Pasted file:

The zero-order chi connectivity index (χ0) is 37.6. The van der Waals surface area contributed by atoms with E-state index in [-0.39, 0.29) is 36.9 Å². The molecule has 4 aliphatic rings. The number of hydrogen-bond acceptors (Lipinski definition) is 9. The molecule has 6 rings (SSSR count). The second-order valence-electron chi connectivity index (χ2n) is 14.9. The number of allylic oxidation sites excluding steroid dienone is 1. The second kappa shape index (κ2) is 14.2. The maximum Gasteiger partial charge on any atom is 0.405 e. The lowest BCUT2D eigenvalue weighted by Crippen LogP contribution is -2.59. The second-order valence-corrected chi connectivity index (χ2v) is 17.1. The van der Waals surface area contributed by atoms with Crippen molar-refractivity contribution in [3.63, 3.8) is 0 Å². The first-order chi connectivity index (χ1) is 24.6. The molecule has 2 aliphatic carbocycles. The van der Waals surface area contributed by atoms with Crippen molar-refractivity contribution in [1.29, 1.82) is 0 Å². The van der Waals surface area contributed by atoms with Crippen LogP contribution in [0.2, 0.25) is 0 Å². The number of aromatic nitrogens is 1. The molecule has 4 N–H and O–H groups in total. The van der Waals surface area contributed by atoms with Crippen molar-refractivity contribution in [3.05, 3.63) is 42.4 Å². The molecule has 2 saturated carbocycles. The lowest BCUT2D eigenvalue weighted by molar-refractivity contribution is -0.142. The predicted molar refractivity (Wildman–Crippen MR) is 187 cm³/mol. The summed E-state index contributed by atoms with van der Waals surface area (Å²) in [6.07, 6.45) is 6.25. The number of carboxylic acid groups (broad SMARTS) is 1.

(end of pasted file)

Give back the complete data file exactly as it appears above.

The zero-order chi connectivity index (χ0) is 37.6. The van der Waals surface area contributed by atoms with E-state index in [-0.39, 0.29) is 36.9 Å². The molecule has 4 aliphatic rings. The number of hydrogen-bond acceptors (Lipinski definition) is 9. The molecule has 6 rings (SSSR count). The second-order valence-electron chi connectivity index (χ2n) is 14.9. The number of allylic oxidation sites excluding steroid dienone is 1. The second kappa shape index (κ2) is 14.2. The maximum Gasteiger partial charge on any atom is 0.405 e. The lowest BCUT2D eigenvalue weighted by Crippen LogP contribution is -2.59. The second-order valence-corrected chi connectivity index (χ2v) is 17.1. The van der Waals surface area contributed by atoms with Crippen molar-refractivity contribution in [3.63, 3.8) is 0 Å². The first-order chi connectivity index (χ1) is 24.6. The molecule has 2 aliphatic carbocycles. The van der Waals surface area contributed by atoms with Crippen molar-refractivity contribution in [1.29, 1.82) is 0 Å². The van der Waals surface area contributed by atoms with Crippen LogP contribution in [0.2, 0.25) is 0 Å². The number of aromatic nitrogens is 1. The molecule has 4 N–H and O–H groups in total. The van der Waals surface area contributed by atoms with Crippen molar-refractivity contribution in [3.05, 3.63) is 42.4 Å². The molecule has 2 saturated carbocycles. The lowest BCUT2D eigenvalue weighted by molar-refractivity contribution is -0.142. The predicted molar refractivity (Wildman–Crippen MR) is 187 cm³/mol. The summed E-state index contributed by atoms with van der Waals surface area (Å²) in [6.07, 6.45) is 6.25. The number of carboxylic acid groups (broad SMARTS) is 1.